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Press release

7 NOV 2019

Brexit uncertainty constrains construction sector optimism

The uncertain outlook for the UK economy has led to reduced optimism, according to the results of the Q3 2019 RICS UK Construction and Infrastructure Market Survey. With anecdotal evidence from respondents suggests that the housing market slowdown, coupled with unrelenting Brexit and political uncertainty, is weighing on investment decisions.

The survey results point to a notable deceleration in workloads, this quarter, with only a net balance of +10% reporting an increase in total workloads, down on average from +33% between 2013 and Q2 2016.

Breaking this down, workloads in the commercial and industrial sectors are at a near standstill, with infrastructure reporting the strongest rise, a net balance of +18% more respondents citing an increase rather than a decrease in infrastructure workloads (compared to +20% in Q2).

Activity in both private and public housing has eased with net balances of +14% and +11%, respectively. (Down from +26% and +22% in Q2). As this seems to suggest it will be difficult to fulfil housing building ambition, we asked two additional questions this quarter to assess how the industry might help address housing supply. The results show that 40% believe that Build to Rent will be a game-changer in increasing housing supply within ten years; and that 53% of respondents are of the view that modern methods of construction have featured more prominently in the projects they have evaluated or undertaken in the past three years. Which is likely to positively impact delivery speed, and capacity issues.

Workloads for the year ahead however, remain positive with respondents expecting the private housing and infrastructure sectors to be the most resilient. Within infrastructure, the energy, rail and roads subsectors are expected to see the strongest growth for the year ahead, alluding to possible dependence on HS2, Crossrail and Transport for the North's network of programmes.

The survey continues to highlight financial constraints to be the most significant impediment, with a net balance of +68% of contributors citing this. Respondents also report a deterioration in credit conditions over the past three months, and they continue to have concerns over planning delays and regulations.

RICS UK Construction & Infrastructure Market Survey, Q3 2019

• Workloads fall across most construction sectors in the UK as Brexit impacts investment
• Despite a lack of new business enquiries and rising labour costs, firms continue to hire
• Addressing housing supply:
• 40% believe that Build to Rent will be a game-changer in increasing housing supply within ten years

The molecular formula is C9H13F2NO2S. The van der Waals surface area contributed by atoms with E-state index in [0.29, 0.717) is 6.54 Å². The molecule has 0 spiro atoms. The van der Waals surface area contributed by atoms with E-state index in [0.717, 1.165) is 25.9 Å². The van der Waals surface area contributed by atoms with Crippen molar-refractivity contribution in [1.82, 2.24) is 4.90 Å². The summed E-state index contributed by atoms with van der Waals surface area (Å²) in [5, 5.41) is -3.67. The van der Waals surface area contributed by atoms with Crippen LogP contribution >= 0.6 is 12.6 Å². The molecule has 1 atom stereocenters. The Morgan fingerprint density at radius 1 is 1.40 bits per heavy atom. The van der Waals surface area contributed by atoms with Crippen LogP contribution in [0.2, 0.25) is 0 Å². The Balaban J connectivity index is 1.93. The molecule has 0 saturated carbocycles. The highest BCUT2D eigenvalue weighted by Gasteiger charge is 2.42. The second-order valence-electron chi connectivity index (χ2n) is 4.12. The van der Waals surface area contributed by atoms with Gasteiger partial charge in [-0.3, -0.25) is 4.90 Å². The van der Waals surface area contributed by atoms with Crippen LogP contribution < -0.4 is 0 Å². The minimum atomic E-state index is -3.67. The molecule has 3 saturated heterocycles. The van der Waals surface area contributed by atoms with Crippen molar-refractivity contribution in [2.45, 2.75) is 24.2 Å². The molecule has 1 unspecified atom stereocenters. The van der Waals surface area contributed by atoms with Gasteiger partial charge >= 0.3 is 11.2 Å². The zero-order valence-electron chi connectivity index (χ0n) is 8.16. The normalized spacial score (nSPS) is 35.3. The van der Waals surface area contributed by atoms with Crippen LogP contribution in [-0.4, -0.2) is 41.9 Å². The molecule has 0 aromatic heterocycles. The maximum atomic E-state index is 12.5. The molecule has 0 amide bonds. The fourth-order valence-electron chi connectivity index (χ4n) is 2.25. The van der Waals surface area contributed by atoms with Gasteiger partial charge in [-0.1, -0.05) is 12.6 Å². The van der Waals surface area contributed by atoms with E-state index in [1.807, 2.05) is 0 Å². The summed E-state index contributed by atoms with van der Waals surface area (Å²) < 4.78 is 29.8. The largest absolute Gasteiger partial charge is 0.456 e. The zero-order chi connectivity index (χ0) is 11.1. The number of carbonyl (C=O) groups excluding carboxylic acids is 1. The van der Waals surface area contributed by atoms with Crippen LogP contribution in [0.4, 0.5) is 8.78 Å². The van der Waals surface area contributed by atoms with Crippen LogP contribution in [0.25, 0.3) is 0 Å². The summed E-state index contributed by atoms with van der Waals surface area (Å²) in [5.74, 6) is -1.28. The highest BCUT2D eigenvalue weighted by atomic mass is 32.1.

• 53% of respondents seeing modern methods of construction feature more prominently in projects over recent years

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With the country heading towards a third general election in five years, the mood in the construction sector is downbeat in the face of financial constraints, skills shortages, and slim margins

Whilst the survey has long highlighted a lack of access to skilled labour, this quarter the shortage of skilled professionals is not as severe as it has been, with 41% of respondents citing this as an obstacle to growth, the joint lowest net balance in over five years. Despite current market conditions, 28% of respondents are reporting an increase in headcount over the past three months.

Jeffrey Matsu, RICS Chief Economist, comments: "As the country heads to its third general election in five years, the mood music across the sector is relatively downbeat. However, while the pace of construction activity has moderated since the referendum, order books remain full as surveyors work through a backlog of previous projects.

"The outlook has the potential to materially improve, depending on the amount of fiscal spending that is authorised by government in the next spending review. Such pump priming has disproportionately supported construction and infrastructure works in the past."

Hew Edgar, RICS Head of Government Affairs, adds: "The UK's construction sector has shown resilience in its contribution to the economy over a difficult decade. We are, however, at a national level seeing issues such as financial constraints, skills shortages, stagnant productivity, variable quality, output lagging behind target, and slim margins.

"Whilst not the panacea to resolve all these problems, offsite manufacture and modern methods of construction (MMC) represent an opportunity to address many of these issues, and we therefore welcome the establishment of a Champion for MMC.

“Whilst not the panacea to resolve all these problems, offsite manufacture and modern methods of construction (MMC) represent an opportunity to address many of these issues, and we therefore welcome the establishment of a Champion for MMC"

Hew Edgar
RICS Head of Government Affairs

"MMC can supplement existing capacities, support alternative models for delivery (AMD), increase delivery rates while reducing energy use in the development process. We firmly believe that once fully embraced and embedded, MMC will improve our capacity to assist housing demand.

"We urge the future Government to support MMC both directly through investment and indirectly through encouraging and incentivising construction of further MMC factories in areas of high unemployment as part of the Industrial Strategy and strengthening its presumption in favour of MMC in public infrastructure schemes"